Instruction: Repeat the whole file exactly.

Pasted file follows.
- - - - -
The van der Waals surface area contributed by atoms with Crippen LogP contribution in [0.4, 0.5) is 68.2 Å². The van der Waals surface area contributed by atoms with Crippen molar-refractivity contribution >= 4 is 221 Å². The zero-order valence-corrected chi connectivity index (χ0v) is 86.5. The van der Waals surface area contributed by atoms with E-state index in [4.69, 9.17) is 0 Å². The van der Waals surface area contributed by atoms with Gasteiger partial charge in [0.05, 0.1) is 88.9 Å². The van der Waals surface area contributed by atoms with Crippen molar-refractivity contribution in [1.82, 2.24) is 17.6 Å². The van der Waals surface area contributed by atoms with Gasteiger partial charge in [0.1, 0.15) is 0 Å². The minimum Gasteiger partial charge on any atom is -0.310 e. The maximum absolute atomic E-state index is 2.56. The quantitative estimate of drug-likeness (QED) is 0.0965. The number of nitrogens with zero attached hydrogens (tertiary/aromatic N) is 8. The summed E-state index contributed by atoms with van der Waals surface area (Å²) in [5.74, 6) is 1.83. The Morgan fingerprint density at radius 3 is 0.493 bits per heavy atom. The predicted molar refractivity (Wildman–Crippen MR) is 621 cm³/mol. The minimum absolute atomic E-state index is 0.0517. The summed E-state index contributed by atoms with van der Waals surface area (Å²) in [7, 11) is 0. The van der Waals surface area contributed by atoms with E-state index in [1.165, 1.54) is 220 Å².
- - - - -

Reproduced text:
The van der Waals surface area contributed by atoms with Crippen LogP contribution in [0.4, 0.5) is 68.2 Å². The van der Waals surface area contributed by atoms with Crippen molar-refractivity contribution >= 4 is 221 Å². The zero-order valence-corrected chi connectivity index (χ0v) is 86.5. The van der Waals surface area contributed by atoms with E-state index in [4.69, 9.17) is 0 Å². The van der Waals surface area contributed by atoms with Gasteiger partial charge in [0.05, 0.1) is 88.9 Å². The van der Waals surface area contributed by atoms with Crippen molar-refractivity contribution in [1.82, 2.24) is 17.6 Å². The van der Waals surface area contributed by atoms with Gasteiger partial charge in [0.1, 0.15) is 0 Å². The minimum Gasteiger partial charge on any atom is -0.310 e. The maximum absolute atomic E-state index is 2.56. The quantitative estimate of drug-likeness (QED) is 0.0965. The number of nitrogens with zero attached hydrogens (tertiary/aromatic N) is 8. The summed E-state index contributed by atoms with van der Waals surface area (Å²) in [5.74, 6) is 1.83. The Morgan fingerprint density at radius 3 is 0.493 bits per heavy atom. The predicted molar refractivity (Wildman–Crippen MR) is 621 cm³/mol. The minimum absolute atomic E-state index is 0.0517. The summed E-state index contributed by atoms with van der Waals surface area (Å²) in [7, 11) is 0. The van der Waals surface area contributed by atoms with E-state index in [1.165, 1.54) is 220 Å².